Singapore banks flag robust growth as bad loans ease

SINGAPORE (Reuters): Singapore bank earnings show lenders on track to follow global peers bouncing back from a pandemic-hit year, beating estimates as economic recovery helps them reduce loan-loss provisions on top of strong wealth management business.

On Friday (May 7), Oversea-Chinese Banking Corp, Singapore's second-largest listed lender, more than doubled its quarterly profit, rounding up a strong showing by DBS Group and United Overseas Bank.

"We expect that the recovering macroeconomic environment will result in further improvements in the profitability of large Singaporean banks in 2021, supporting their very high Aa1 credit ratings," said Eugene Tarzimanov, a senior credit officer at Moody's Investors Service.

The robust results followed a similar trend seen across bank earnings in Australia, Europe and the United States.

Net profit for OCBC came in at a record S$1.5 billion ($1.13 billion) in the quarter ending March versus the S$901.9 million average of three analysts' estimates compiled by Refinitiv. This compared with S$698 million profit reported a year ago.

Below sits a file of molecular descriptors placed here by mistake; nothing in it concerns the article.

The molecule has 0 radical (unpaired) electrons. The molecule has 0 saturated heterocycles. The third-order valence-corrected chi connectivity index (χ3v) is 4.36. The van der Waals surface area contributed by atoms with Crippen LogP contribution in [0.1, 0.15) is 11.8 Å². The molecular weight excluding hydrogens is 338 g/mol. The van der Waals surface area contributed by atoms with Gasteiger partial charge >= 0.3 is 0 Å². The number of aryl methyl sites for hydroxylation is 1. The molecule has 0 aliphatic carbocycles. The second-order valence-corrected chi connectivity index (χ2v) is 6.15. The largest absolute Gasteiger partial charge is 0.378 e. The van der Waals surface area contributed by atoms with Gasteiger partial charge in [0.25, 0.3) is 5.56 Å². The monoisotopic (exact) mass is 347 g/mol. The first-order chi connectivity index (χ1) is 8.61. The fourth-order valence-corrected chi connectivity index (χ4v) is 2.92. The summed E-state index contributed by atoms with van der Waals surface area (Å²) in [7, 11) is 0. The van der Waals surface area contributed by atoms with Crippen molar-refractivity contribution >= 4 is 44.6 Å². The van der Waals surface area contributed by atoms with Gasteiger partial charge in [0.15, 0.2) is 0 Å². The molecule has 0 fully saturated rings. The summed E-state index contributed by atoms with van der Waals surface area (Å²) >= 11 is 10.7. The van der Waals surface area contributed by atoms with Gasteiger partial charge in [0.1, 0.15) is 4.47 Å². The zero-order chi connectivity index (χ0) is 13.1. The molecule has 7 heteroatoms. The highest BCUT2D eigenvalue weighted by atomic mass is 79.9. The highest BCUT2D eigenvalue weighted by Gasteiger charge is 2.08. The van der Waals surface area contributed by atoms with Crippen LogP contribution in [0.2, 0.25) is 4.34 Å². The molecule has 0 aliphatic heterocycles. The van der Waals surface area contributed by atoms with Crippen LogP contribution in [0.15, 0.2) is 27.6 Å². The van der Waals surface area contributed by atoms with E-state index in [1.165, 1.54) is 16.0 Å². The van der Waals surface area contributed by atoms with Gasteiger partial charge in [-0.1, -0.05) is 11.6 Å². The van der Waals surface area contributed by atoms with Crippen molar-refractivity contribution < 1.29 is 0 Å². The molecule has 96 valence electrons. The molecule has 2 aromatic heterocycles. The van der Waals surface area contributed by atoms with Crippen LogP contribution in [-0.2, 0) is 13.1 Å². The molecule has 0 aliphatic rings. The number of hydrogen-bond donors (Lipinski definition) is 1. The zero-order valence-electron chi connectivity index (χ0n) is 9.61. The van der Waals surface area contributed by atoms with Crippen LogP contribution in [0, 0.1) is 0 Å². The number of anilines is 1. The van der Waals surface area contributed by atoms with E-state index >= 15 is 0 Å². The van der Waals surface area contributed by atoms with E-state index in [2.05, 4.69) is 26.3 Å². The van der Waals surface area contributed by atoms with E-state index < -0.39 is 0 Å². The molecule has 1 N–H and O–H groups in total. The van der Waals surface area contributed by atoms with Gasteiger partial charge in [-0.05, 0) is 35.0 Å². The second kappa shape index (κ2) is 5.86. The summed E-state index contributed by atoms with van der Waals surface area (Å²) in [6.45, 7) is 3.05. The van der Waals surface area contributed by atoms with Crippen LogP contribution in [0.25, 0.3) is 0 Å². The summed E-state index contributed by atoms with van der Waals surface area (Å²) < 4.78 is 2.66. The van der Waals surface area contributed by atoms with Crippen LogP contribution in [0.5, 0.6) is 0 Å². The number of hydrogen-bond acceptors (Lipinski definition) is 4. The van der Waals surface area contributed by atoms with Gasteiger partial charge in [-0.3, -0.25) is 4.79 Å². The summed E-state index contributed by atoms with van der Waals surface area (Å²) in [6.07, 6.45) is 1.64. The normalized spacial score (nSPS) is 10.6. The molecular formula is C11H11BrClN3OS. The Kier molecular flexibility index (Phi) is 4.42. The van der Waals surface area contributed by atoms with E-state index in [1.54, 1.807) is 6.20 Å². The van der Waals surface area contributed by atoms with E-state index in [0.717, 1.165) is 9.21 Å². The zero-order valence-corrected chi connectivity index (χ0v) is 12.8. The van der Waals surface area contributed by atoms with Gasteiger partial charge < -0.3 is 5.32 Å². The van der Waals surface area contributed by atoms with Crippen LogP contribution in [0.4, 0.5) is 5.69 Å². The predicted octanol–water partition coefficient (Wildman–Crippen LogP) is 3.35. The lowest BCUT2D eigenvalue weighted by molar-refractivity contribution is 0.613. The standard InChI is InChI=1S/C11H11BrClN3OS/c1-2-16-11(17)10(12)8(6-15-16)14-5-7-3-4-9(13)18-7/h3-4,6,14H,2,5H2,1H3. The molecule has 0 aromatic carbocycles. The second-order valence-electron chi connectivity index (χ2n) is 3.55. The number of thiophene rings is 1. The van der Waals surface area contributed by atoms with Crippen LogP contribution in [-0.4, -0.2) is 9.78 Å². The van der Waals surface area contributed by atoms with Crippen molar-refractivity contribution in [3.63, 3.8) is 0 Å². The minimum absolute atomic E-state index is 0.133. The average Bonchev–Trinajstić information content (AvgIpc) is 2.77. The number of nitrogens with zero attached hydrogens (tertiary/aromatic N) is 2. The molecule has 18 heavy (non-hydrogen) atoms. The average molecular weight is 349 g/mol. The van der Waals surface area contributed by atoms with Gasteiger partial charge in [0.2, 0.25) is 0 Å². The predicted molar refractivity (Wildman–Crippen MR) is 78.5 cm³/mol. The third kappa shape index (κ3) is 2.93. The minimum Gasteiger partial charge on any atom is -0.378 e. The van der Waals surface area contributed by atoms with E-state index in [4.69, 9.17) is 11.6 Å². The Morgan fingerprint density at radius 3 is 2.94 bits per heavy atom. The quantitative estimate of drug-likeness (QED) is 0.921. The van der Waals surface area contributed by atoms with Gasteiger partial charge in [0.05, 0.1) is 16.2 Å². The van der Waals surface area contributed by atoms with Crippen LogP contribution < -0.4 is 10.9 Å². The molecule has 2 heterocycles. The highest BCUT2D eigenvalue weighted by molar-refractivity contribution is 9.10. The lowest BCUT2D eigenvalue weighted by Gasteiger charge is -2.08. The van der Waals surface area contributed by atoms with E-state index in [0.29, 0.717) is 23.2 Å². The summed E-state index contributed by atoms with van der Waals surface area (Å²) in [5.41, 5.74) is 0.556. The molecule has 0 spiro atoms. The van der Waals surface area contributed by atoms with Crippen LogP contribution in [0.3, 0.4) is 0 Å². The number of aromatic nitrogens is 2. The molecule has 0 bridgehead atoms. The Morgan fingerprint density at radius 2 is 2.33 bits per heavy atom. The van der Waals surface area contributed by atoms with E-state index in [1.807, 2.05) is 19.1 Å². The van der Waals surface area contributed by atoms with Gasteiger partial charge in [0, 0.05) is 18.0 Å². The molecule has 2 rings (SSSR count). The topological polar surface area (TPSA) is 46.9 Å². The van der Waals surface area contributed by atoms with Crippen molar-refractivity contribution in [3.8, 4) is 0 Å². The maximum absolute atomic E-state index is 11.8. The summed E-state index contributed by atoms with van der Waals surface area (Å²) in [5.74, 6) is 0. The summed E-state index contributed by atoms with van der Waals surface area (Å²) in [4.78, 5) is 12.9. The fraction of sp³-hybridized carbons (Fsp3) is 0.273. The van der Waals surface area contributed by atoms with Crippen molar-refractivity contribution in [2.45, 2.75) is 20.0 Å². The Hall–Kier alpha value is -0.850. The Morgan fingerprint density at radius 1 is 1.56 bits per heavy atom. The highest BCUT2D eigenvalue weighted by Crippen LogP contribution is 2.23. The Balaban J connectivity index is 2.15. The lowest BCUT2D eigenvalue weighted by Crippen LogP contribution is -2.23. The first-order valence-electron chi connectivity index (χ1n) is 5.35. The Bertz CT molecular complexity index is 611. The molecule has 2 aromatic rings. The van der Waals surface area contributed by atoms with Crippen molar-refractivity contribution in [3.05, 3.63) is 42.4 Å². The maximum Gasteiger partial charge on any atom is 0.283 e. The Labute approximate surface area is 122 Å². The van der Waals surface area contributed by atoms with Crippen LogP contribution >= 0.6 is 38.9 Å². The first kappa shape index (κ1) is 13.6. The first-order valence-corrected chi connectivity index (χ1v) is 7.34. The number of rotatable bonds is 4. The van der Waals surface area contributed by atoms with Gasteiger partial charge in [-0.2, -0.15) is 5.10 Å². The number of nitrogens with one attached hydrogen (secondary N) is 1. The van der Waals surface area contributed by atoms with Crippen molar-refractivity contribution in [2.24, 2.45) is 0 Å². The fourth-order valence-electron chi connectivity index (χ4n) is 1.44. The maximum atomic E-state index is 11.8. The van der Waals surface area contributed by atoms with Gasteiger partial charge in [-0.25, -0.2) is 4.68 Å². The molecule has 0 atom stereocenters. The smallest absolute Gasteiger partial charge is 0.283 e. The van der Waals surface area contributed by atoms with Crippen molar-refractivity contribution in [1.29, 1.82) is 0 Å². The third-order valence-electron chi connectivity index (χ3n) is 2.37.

Allowances for credit losses declined to S$161 million from S$657 million a year earlier.

"Earnings were up in our core markets and the momentum across our businesses is building up from renewed market optimism," Chief Executive Officer Helen Wong, who took charge last month, told reporters.

"We look at our loan growth as having momentum due to faster growth in the rest of the year," Wong said, adding that OCBC was set for mid-to-high single digit loan growth this year.

Last month, Singapore's central bank said economic growth is likely to exceed the upper end of the official 4-6% forecast range for 2021, with the small and open economy having contracted 5.4% last year in its worst-ever recession.

The stellar earnings at OCBC, which counts Singapore, Greater China and Malaysia, among its key markets, were underpinned by growth in trading income, fees and commissions and insurance.

Kevin Kwek, a senior analyst at Stanford C. Bernstein, said OCBC and DBS had the stronger performance among the banks, though "loan growth for OCBC was however the weakest, flat year-on-year, so any improvement there could help sustain the recovery".

All three banks have said they are open to looking at parts of Citigroup's Asian consumer business, which is up for grabs.

OCBC's net interest margin, a key profitability gauge, fell to 1.56% from 1.76% but was stable from the fourth quarter.

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Singapore , banks , loans , OCBC , Q1


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